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The Problem with Statistics

SandiaBuddy's picture
SandiaBuddy
Posts: 840
Joined: Apr 2017

An accepted philosophy on this board, and one that I endorse, is, “I am not a statistic.”  I came across this study (link) a few months ago, and it stuck with me, but I was really not sure why.  But with some further thought, it demonstrates that simple statistics can be misleading.

As a preliminary matter, let me say that I am not suggesting that anything in this study is applicable to me or anyone else on this board.  It is from Korea, it deals with stage 3c colon cancer (I am a 3b) and it deals with small numbers.  But what I want to draw from it is that a simple statistic, like only 52% of people in the study with 3c colon cancer survive five years (after “curative” surgery and 5-FU), can be modified widely by a person’s characteristics.

Because all medicine is personal, I will talk about how this applies to me.  When I got my staging, I of course looked at the research about my chances of survival.  The results ranged from a 50% to a 90% chance I would survive five years.  My doctors gave me a custom-tailored guess that I had an 80% chance of surviving five years with a six-month course of capecitabine and oxaliplatin, and a 70% chance of surviving without chemo.

I think looking at these numbers is useful and human.  Before surgery, I got my estate plan in place, but having an estimate of my life span helps me to decide how to spend my retirement savings (I am dipping into them liberally), when to take social security (as soon as eligible, for me), and whether I should go out an buy a Mustang GT (something I am holding off on until my next scan).  Honestly, if I get ten years past my surgery, I will be pretty pleased.

But the raw statistics are misleading.  For example, in the Korean study, the “average” five year survival rate for 3c cancer is 52%--pretty grim odds.  But, if you have left colon cancer (that’s me) and are male (guilty, again), your chances of surviving are much better.  I am terrible at math, but I think that gives a male with left colon cancer about a 89% chance of surviving five years–about the higher end of my research on my chances of survival.

So, a study which on its surface gives me a 48% chance of being dead in five years probably says I have an 89% chance of surviving.  And that is not taking into account things like lymph node ratios and issues like Microsatelite stability and KRAS mutations.  Also ignored are issues of age, physical condition, “comorbidities,” diet and so forth.  Additionally, there are dozens of strategies scientifically proven to increase your chances of survival, from eating a pescovegetarian diet, to having a healthy vitamin d level, exercising, drinking coffee and eating tree nuts, to taking a seemingly endless list of supplements.  Plus, there is additionally the saying, “it’s not the dog that’s in the fight, it is the fight that is in the dog.”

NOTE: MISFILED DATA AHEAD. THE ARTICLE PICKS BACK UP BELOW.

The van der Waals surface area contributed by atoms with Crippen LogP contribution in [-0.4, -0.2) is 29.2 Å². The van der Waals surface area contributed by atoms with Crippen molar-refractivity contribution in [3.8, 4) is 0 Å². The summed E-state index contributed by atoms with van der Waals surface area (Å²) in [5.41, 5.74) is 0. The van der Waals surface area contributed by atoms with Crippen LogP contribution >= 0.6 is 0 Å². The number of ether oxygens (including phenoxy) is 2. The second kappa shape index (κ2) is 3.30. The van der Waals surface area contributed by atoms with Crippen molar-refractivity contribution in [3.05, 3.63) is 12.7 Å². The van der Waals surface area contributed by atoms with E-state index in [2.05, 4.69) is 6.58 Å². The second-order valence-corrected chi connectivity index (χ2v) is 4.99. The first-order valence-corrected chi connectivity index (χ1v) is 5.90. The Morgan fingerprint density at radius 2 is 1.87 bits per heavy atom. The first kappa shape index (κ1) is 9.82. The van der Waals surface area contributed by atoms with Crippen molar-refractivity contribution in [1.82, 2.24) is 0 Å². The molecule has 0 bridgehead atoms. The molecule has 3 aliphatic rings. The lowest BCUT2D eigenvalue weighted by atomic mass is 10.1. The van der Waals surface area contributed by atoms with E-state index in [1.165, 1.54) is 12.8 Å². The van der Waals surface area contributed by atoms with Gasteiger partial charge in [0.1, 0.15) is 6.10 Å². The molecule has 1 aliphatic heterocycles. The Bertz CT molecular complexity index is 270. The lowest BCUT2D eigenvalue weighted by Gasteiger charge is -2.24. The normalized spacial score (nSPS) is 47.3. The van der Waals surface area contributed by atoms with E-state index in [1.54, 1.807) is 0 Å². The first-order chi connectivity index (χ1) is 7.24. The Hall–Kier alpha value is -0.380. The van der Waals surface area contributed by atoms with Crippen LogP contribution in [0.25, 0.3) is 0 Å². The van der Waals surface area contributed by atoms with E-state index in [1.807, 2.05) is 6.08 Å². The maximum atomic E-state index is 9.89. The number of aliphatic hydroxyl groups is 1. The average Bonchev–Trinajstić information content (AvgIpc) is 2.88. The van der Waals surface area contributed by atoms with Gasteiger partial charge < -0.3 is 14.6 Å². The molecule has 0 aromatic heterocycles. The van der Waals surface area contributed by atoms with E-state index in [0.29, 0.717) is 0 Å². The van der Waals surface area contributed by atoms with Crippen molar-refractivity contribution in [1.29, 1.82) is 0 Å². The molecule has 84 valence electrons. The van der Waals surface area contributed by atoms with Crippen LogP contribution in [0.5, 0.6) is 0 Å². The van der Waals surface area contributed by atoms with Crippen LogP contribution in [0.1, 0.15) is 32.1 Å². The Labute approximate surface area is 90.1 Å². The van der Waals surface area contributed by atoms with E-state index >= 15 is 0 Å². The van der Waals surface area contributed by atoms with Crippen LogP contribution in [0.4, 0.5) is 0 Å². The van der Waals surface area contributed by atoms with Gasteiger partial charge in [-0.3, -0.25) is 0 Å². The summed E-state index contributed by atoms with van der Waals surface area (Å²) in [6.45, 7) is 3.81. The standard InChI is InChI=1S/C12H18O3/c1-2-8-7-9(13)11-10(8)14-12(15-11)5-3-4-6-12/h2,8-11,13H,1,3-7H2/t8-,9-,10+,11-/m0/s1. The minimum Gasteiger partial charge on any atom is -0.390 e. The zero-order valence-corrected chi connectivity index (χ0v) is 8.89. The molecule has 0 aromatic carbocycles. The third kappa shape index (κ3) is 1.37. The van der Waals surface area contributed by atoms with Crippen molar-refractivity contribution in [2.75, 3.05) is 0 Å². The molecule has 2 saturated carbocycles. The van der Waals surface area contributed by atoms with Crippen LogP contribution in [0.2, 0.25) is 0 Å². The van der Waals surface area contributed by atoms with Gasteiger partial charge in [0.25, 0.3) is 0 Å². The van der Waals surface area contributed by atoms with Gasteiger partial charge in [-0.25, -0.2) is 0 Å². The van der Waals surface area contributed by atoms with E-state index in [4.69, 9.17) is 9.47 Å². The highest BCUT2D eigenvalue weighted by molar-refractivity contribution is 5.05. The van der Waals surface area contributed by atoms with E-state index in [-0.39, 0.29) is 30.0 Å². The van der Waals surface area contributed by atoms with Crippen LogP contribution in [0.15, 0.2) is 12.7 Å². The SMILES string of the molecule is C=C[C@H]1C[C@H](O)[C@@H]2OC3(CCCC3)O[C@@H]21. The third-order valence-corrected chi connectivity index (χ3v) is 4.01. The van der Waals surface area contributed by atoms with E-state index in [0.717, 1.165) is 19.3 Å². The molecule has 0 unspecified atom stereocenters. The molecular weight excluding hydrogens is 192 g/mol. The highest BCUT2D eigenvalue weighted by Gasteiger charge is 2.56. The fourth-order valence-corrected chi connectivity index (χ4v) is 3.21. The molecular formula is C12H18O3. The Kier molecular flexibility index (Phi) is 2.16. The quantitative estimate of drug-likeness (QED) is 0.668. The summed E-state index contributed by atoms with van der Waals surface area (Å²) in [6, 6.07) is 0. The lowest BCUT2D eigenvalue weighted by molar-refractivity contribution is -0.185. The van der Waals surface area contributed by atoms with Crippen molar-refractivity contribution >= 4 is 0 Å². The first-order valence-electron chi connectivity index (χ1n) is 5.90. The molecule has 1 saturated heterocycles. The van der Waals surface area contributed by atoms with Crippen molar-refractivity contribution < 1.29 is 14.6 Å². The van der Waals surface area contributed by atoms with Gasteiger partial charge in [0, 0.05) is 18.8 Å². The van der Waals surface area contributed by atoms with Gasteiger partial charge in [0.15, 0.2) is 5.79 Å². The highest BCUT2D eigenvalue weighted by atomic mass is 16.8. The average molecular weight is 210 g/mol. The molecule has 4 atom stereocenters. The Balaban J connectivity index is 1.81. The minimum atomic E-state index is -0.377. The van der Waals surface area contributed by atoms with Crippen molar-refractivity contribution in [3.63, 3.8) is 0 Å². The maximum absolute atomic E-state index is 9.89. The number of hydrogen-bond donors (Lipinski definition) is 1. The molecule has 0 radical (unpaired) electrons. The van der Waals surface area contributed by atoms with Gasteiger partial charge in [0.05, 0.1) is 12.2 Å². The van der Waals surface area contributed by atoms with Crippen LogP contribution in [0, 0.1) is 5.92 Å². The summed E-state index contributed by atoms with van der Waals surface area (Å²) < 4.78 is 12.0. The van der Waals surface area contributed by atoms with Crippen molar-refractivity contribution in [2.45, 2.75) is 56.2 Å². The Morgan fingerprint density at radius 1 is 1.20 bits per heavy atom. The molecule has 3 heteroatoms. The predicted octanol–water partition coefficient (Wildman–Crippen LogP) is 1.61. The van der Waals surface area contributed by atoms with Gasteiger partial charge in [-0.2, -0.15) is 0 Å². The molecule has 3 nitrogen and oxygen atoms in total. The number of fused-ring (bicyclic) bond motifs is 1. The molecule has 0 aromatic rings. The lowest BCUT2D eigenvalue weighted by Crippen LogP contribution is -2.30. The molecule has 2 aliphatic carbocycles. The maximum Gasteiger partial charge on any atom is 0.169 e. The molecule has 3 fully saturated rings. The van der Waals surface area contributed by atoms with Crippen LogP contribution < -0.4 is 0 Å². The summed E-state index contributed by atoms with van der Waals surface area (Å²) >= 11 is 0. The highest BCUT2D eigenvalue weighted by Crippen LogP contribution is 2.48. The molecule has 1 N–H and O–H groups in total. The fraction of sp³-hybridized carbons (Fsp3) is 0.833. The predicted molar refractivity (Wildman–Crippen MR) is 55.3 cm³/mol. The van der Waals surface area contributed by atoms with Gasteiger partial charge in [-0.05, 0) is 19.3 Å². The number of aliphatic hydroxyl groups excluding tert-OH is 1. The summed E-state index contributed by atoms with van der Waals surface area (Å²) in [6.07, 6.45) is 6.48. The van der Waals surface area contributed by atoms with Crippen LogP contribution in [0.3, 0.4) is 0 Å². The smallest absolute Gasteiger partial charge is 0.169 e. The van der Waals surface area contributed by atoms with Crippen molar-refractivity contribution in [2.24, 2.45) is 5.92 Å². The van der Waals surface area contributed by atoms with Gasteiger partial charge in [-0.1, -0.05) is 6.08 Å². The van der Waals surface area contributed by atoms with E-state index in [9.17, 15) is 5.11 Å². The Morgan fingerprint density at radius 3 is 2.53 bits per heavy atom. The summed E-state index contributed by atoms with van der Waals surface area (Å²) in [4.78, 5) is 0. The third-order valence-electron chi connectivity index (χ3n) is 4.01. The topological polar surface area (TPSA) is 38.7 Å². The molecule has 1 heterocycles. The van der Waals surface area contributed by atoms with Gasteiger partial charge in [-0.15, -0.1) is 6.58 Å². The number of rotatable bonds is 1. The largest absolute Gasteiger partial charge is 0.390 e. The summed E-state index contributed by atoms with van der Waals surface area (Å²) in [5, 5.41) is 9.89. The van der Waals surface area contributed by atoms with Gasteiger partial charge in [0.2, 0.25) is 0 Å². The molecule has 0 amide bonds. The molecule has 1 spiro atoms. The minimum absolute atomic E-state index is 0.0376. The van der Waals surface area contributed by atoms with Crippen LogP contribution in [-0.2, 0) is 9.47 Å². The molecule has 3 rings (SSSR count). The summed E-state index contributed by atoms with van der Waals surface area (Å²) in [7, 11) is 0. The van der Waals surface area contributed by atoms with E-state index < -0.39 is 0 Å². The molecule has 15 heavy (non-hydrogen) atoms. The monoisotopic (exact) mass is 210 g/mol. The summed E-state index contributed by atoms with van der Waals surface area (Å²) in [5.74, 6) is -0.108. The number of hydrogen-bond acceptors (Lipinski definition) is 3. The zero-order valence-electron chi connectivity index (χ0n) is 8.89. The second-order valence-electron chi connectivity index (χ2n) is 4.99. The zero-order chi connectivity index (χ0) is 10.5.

In conclusion, my point is this: It is hard to resist the temptation to look at the general statistics of what your chances of survival may be.  But you are not a statistic and countless factors can increase your chances of survival.  As for me, I work hard to optimize my odds for surviving; but hedging my bets, I also strive to live each precious day to its fullest.

 

See also, https://www.ncbi.nlm.nih.gov/pubmed/30755502

https://www.ncbi.nlm.nih.gov/pubmed/30761750

 

Annabelle41415's picture
Annabelle41415
Posts: 6116
Joined: Feb 2009

You are right.  There are a lot of components that go into every patient and one thing most new cancer patients do is look at stats.  It can be very frightening at the onset, especially for a newbie that doesn't have all their facts about themselves before they go searching. 

I'm a good one for telling people to stay off the internet, but when it comes to a new twinge or ache for me I'm the first to go searching - yikes - we need to stay away as so much of the internet is old and not up to what is actually helping in today's treatment.

Thanks for this Buddy.  People need to know they aren't a statistic and they need to be proactive as well. 

Kim

Christy76's picture
Christy76
Posts: 27
Joined: Feb 2019

the odds are different for each person so don't get too caught up in them. I'm still learning a lot as this is all new to me. I only got my diagnosis about two weeks ago and I had convinced myself that they were going to tell me I was cancer free despite my gut instinct telling me otherwise. My life has since been flipped on it's head but I will remember what you posted here. Thank you so much. Smile

 

Christy

myAZmountain's picture
myAZmountain
Posts: 241
Joined: Apr 2018